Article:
Faulting patterns near 19 degrees 30 ' S on the East Pacific Rise: Fault formation and growth at a superfast spreading center

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Geochemistry Geophysics Geosystems
Journal Date: 
Sep 5
art. no.-2001GC000156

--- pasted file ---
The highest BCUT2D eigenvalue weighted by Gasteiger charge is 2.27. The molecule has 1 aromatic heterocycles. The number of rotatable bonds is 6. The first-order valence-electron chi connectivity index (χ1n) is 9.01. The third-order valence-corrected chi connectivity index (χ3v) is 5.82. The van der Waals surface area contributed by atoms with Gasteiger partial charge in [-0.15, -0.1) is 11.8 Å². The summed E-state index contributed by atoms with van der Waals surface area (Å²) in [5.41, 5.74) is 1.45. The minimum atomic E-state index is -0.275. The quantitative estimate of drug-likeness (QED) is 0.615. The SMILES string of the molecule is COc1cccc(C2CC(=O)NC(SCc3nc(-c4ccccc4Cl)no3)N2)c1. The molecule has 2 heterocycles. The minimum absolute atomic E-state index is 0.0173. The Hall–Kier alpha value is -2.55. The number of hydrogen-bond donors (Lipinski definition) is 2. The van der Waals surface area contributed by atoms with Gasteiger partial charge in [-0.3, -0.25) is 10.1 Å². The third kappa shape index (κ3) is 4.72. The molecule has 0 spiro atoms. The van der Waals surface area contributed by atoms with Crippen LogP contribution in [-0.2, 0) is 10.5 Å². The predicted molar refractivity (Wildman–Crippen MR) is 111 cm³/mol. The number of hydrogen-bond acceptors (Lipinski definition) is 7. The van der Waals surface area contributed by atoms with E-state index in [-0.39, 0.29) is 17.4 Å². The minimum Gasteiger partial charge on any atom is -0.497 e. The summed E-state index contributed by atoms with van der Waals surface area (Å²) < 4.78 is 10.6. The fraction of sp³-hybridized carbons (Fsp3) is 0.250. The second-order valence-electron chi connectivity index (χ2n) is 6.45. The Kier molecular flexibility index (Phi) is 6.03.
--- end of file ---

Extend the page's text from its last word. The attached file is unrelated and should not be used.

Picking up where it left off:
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[1] Structural mapping from high-resolution sonar and bathymetric data collected near 19 degrees 30'S on the southern East Pacific Rise (EPR) reveals multiple packets of small, closely spaced outward-dipping faults that form antithetic to larger inward-dipping faults. The mean spacing and height of inward-dipping scarps are similar to1.6 and similar to1.9 times greater than those of outward-dipping faults, and the median spacing and height of inward-dipping scarps are similar to2.0 and similar to1.7 times greater, respectively. Accordingly, inward-dipping faults are less abundant (35-45%) but accommodate more (50-55%) of the roughly similar to4.0% strain. Although previous studies have shown that EPR fault populations exhibit exponential size-frequency distributions, one-dimensional throw and spacing data from the 19 degrees 30'S region are not described well by this model. The first major (> 40 m scarp height) fault is observed within 1-4 km of the ridge crest and invariably dips inward. Further off-axis, a transition from greater inward-dipping to greater outward-dipping fault abundance constrains the minimum half width of the active plate boundary zone to be similar to5-15 km. Inspection of additional data sets from 16 degrees and 18 degrees 30'S indicates a pattern of large inward-dipping faults with associated hanging wall deformation similar to that observed in the 19 degrees 30'S region. This pattern is distinct from the horst and graben morphology observed along the fast spreading northern EPR. The pervasive hanging wall deformation observed on the flanks of the southern EPR suggests master fault geometries that are more sharply curved or kinked at depth, relative to their abyssal hill equivalents on the northern EPR. Boundary element modeling indicates the pattern and geometry of faulting observed along the southern EPR is consistent with fault nucleation above a shallow, sill-like magma chamber with internal overpressure. Since the influence of the sill on fault growth is strongly dependent on the depth of the sill, the different patterns of faulting observed along the northern and southern EPR may reflect the small difference in axial magma chamber depth between these two regions, with a slightly shallower chamber beneath the southern EPR.


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